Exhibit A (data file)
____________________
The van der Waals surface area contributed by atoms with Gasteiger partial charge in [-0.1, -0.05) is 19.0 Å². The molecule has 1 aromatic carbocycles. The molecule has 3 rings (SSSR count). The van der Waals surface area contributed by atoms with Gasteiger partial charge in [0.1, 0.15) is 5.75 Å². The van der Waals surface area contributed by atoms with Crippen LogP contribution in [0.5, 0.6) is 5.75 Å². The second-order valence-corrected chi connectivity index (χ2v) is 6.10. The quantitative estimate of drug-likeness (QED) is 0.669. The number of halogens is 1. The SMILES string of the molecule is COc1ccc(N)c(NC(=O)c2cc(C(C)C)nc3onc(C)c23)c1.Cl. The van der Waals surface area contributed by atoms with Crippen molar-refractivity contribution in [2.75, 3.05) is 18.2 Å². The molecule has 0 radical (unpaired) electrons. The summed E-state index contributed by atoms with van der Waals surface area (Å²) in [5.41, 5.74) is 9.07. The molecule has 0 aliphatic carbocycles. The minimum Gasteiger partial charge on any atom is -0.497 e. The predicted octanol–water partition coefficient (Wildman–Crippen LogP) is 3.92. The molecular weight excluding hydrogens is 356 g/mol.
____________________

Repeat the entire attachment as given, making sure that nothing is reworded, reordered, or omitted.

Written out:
The van der Waals surface area contributed by atoms with Gasteiger partial charge in [-0.1, -0.05) is 19.0 Å². The molecule has 1 aromatic carbocycles. The molecule has 3 rings (SSSR count). The van der Waals surface area contributed by atoms with Gasteiger partial charge in [0.1, 0.15) is 5.75 Å². The van der Waals surface area contributed by atoms with Crippen LogP contribution in [0.5, 0.6) is 5.75 Å². The second-order valence-corrected chi connectivity index (χ2v) is 6.10. The quantitative estimate of drug-likeness (QED) is 0.669. The number of halogens is 1. The SMILES string of the molecule is COc1ccc(N)c(NC(=O)c2cc(C(C)C)nc3onc(C)c23)c1.Cl. The van der Waals surface area contributed by atoms with Crippen molar-refractivity contribution in [2.75, 3.05) is 18.2 Å². The molecule has 0 radical (unpaired) electrons. The summed E-state index contributed by atoms with van der Waals surface area (Å²) in [5.41, 5.74) is 9.07. The molecule has 0 aliphatic carbocycles. The minimum Gasteiger partial charge on any atom is -0.497 e. The predicted octanol–water partition coefficient (Wildman–Crippen LogP) is 3.92. The molecular weight excluding hydrogens is 356 g/mol.